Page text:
Along with helping to run the gallery, Nada works a few days a week at Telegraph Beer Garden in Oakland, which also offers fentanyl testing strips. The bar receives the strips from FentCheck, an organization run by volunteers that supplies them to around 30 establishments in San Francisco and the East Bay.
"We're trying to normalize. If you're going to do drugs, test them first so you can have some informed consent before you ingest, and then you can make a plan," said Alison Heller, an Oakland resident who launched the project last year after months of extensive community outreach.
Heller said people who occasionally use party drugs like ecstasy or ketamine "don’t think this applies to them. Fentanyl feels to them very much like a heroin issue or cocaine issue."
But those occasional users are especially vulnerable to unknowingly consuming fentanyl, she said.
And although fentanyl testing strips are usually available at harm-reduction clinics, not everybody knows about those sites, or feels comfortable going to them, Heller added. Providing them at clubs, bars and other nighttime venues, she said, is a way of offering them "where the community goes, and destigmatizing the process."
Heller said she hopes making test strips easily accessible in social venues will have as much of a positive impact as did offering condoms in bars during the AIDS crisis in the 1980s.
"[Condoms do] not incentivize having sex in the bar bathroom, nor do fentanyl tests incentivize drug use in the venue," she said.
Where can you find testing strips in the Bay Area?
The following is a list of some of the establishments that offer fentanyl testing strips through FentCheck. The complete list is available on the FentCheck website:
- Beauty Bar: 2299 Mission Street, San Francisco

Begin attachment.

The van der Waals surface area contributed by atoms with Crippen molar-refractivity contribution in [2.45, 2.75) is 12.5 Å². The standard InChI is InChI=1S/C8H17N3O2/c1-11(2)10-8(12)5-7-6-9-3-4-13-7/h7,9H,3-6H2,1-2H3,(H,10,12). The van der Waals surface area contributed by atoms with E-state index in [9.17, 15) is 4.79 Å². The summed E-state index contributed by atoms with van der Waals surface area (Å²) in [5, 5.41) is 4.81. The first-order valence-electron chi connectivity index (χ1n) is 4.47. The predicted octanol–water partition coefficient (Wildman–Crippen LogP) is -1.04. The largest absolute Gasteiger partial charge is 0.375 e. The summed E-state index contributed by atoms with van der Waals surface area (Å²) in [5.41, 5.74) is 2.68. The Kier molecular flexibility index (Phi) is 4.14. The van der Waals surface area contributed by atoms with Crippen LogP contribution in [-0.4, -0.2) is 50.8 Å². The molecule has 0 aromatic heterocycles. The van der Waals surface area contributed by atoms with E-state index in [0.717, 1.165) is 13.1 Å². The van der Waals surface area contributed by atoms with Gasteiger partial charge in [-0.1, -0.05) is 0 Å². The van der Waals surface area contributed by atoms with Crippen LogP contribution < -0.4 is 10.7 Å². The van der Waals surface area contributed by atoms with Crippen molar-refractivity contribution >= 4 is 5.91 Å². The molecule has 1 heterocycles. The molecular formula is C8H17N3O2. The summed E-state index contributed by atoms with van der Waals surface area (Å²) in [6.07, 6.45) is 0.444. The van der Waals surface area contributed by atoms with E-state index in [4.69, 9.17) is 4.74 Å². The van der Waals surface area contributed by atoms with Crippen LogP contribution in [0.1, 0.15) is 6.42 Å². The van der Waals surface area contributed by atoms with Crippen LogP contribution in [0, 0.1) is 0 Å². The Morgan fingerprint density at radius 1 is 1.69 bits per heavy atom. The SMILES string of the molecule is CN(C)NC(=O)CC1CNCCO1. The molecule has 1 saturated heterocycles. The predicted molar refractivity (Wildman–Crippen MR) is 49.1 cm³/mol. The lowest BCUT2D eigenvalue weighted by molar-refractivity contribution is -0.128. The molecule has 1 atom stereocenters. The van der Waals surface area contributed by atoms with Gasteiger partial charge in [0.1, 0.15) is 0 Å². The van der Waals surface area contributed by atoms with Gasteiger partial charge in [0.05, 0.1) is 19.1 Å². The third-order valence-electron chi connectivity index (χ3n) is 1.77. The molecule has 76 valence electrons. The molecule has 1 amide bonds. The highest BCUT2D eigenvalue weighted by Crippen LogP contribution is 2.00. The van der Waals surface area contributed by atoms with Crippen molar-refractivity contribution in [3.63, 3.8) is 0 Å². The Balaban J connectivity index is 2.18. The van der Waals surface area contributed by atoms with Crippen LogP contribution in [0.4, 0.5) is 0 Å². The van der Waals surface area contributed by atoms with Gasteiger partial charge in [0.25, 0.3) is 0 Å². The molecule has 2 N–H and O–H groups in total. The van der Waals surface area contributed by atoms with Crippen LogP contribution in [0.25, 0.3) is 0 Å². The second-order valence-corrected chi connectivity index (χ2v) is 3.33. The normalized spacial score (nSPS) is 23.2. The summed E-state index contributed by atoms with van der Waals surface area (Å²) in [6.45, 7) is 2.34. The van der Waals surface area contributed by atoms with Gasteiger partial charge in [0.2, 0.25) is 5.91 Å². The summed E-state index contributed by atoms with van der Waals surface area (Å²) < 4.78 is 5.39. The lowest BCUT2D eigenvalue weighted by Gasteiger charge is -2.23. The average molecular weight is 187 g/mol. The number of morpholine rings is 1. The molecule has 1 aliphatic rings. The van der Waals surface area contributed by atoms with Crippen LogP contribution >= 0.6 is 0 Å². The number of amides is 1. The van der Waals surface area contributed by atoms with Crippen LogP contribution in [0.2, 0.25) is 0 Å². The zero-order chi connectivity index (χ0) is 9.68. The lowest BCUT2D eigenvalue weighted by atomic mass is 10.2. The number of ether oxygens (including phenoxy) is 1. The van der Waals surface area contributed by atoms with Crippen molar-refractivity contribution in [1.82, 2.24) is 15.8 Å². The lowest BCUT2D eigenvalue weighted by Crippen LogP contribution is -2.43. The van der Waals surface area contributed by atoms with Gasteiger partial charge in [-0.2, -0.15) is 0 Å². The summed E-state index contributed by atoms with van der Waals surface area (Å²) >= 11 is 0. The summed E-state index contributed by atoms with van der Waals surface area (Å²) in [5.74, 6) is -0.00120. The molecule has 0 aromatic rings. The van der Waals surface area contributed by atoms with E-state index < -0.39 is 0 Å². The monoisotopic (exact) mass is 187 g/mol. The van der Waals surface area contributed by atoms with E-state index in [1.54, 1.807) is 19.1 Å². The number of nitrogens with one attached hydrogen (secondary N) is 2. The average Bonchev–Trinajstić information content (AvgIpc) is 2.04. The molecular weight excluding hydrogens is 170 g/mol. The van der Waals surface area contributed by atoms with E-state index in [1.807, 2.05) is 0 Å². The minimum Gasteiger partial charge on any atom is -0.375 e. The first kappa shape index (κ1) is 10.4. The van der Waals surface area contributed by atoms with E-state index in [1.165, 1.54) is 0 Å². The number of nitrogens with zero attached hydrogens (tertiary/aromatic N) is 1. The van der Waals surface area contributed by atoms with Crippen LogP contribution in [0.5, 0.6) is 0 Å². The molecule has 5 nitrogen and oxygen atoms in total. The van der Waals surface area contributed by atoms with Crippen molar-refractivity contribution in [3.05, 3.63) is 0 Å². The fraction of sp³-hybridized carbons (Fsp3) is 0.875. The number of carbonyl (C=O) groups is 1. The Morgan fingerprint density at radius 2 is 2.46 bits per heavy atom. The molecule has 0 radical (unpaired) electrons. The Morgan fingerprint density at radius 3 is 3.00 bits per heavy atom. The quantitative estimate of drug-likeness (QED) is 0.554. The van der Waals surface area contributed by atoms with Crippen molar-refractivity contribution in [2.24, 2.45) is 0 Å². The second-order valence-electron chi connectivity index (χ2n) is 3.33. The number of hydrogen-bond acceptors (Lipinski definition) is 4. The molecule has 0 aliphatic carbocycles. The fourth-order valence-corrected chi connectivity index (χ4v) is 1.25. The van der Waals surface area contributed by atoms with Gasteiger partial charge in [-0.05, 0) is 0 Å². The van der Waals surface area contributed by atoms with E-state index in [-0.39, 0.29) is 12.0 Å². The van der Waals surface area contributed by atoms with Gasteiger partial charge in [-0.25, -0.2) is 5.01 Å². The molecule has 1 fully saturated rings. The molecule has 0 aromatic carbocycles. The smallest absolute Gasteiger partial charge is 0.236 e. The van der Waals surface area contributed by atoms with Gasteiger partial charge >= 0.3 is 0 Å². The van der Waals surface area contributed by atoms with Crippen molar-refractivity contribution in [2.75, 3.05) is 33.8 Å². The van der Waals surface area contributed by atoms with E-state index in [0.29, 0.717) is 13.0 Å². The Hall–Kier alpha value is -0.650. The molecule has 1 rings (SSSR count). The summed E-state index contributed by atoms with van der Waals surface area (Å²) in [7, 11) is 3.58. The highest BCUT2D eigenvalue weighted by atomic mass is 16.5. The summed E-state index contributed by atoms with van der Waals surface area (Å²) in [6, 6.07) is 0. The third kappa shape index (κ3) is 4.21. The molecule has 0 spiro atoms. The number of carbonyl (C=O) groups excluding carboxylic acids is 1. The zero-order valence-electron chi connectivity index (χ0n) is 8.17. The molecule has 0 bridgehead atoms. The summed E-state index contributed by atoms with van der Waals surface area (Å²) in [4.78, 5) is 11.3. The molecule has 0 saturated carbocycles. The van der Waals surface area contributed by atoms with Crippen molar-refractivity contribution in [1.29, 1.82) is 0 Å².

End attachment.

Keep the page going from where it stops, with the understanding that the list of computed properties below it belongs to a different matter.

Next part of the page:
- The Sycamore: 2140 Mission Street, San Francisco
- Royal Cuckoo Market: 3368 19th Street, San Francisco
- Bender's Bar & Grill: 806 South Van Ness Avenue, San Francisco
- Crisis Club Gallery: 5887 San Pablo Avenue, Oakland
- Telegraph Beer Garden: 2318 Telegraph Avenue, Oakland
- Ghost Town: 1960 Adeline Street, Oakland
- King Kog Bicycle Shop: 327 17th Street, Oakland
- Oakland Glow Studio: 4454 Piedmont Avenue, Unit A, Oakland
- The Avenue: 4822 Telegraph Avenue, Oakland
What can be done to prevent an overdose from turning fatal?
Fatal opioid overdoses can be prevented with a drug called naloxone (also known by the brand name Narcan), which temporarily attaches to opioid receptors and reverses and blocks the effects of other opioids. According to the National Institutes of Health, naloxone very rarely causes any serious side effects.
A number of Bay Area counties, including San Francisco and Santa Clara, provide free naloxone/Narcan kits and training for how to use them and for how to recognize signs of an overdose.
Pharmacists in California also are permitted to provide naloxone without a doctor’s prescription.
Additionally, medication-assisted treatment for opioid addiction is widely available. Emergency doctors can prescribe FDA-approved drugs that treat opioid dependence and can arrange for patients to follow up at outpatient centers.
What are common signs of an overdose?
Someone may be overdosing if they're acting groggy and lethargic or are barely able to stand, and if slow breathing grows irregular or even stops altogether. Very constricted pupils in someone's eyes — known as “pinpoint pupils” — that don't expand when exposed to light also are a common sign of an overdose.